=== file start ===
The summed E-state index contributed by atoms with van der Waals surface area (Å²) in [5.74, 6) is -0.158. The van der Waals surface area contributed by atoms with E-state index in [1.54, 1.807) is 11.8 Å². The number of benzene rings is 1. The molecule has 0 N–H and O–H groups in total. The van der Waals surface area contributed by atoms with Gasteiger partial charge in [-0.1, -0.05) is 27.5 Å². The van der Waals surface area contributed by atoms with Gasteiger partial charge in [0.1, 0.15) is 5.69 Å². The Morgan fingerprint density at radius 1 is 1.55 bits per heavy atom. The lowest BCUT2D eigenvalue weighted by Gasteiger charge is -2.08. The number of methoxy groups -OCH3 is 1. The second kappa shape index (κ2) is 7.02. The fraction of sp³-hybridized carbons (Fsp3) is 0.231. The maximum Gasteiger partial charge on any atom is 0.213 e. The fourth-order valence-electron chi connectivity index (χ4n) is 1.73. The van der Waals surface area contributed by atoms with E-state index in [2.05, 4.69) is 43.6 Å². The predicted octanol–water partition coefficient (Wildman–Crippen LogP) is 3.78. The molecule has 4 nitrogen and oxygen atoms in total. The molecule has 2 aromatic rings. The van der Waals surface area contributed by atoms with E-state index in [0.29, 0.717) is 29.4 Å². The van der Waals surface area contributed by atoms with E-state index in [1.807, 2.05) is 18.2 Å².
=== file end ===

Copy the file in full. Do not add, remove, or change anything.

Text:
The summed E-state index contributed by atoms with van der Waals surface area (Å²) in [5.74, 6) is -0.158. The van der Waals surface area contributed by atoms with E-state index in [1.54, 1.807) is 11.8 Å². The number of benzene rings is 1. The molecule has 0 N–H and O–H groups in total. The van der Waals surface area contributed by atoms with Gasteiger partial charge in [-0.1, -0.05) is 27.5 Å². The van der Waals surface area contributed by atoms with Gasteiger partial charge in [0.1, 0.15) is 5.69 Å². The Morgan fingerprint density at radius 1 is 1.55 bits per heavy atom. The lowest BCUT2D eigenvalue weighted by Gasteiger charge is -2.08. The number of methoxy groups -OCH3 is 1. The second kappa shape index (κ2) is 7.02. The fraction of sp³-hybridized carbons (Fsp3) is 0.231. The maximum Gasteiger partial charge on any atom is 0.213 e. The fourth-order valence-electron chi connectivity index (χ4n) is 1.73. The van der Waals surface area contributed by atoms with E-state index in [2.05, 4.69) is 43.6 Å². The predicted octanol–water partition coefficient (Wildman–Crippen LogP) is 3.78. The molecule has 4 nitrogen and oxygen atoms in total. The molecule has 2 aromatic rings. The van der Waals surface area contributed by atoms with E-state index in [0.29, 0.717) is 29.4 Å². The van der Waals surface area contributed by atoms with E-state index in [1.807, 2.05) is 18.2 Å².